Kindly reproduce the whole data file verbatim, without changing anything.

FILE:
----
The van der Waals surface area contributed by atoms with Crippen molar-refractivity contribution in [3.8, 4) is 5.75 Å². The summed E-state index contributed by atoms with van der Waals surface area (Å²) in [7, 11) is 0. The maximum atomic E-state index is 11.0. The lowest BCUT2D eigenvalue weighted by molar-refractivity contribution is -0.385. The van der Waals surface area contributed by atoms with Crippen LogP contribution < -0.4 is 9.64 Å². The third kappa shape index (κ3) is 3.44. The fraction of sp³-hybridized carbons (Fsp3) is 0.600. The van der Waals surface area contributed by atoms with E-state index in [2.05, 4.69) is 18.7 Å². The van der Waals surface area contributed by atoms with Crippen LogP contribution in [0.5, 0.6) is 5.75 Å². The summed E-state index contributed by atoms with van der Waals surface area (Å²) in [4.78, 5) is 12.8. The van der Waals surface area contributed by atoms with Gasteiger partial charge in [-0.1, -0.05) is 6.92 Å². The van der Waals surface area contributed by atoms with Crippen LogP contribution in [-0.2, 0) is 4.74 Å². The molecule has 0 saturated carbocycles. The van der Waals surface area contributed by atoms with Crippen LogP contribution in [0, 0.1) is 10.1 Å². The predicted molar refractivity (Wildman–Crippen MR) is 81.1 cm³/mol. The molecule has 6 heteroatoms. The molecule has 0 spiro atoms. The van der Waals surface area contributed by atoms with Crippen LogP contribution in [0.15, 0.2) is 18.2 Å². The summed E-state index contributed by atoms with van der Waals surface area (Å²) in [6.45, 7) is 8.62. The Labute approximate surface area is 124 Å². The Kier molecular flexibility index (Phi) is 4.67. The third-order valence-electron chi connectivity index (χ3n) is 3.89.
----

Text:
The van der Waals surface area contributed by atoms with Crippen molar-refractivity contribution in [3.8, 4) is 5.75 Å². The summed E-state index contributed by atoms with van der Waals surface area (Å²) in [7, 11) is 0. The maximum atomic E-state index is 11.0. The lowest BCUT2D eigenvalue weighted by molar-refractivity contribution is -0.385. The van der Waals surface area contributed by atoms with Crippen LogP contribution < -0.4 is 9.64 Å². The third kappa shape index (κ3) is 3.44. The fraction of sp³-hybridized carbons (Fsp3) is 0.600. The van der Waals surface area contributed by atoms with E-state index in [2.05, 4.69) is 18.7 Å². The van der Waals surface area contributed by atoms with Crippen LogP contribution in [0.5, 0.6) is 5.75 Å². The summed E-state index contributed by atoms with van der Waals surface area (Å²) in [4.78, 5) is 12.8. The van der Waals surface area contributed by atoms with Gasteiger partial charge in [-0.1, -0.05) is 6.92 Å². The van der Waals surface area contributed by atoms with Crippen LogP contribution in [-0.2, 0) is 4.74 Å². The molecule has 0 saturated carbocycles. The van der Waals surface area contributed by atoms with Crippen LogP contribution in [0, 0.1) is 10.1 Å². The predicted molar refractivity (Wildman–Crippen MR) is 81.1 cm³/mol. The molecule has 6 heteroatoms. The molecule has 0 spiro atoms. The van der Waals surface area contributed by atoms with Crippen LogP contribution in [0.15, 0.2) is 18.2 Å². The summed E-state index contributed by atoms with van der Waals surface area (Å²) in [6.45, 7) is 8.62. The Labute approximate surface area is 124 Å². The Kier molecular flexibility index (Phi) is 4.67. The third-order valence-electron chi connectivity index (χ3n) is 3.89.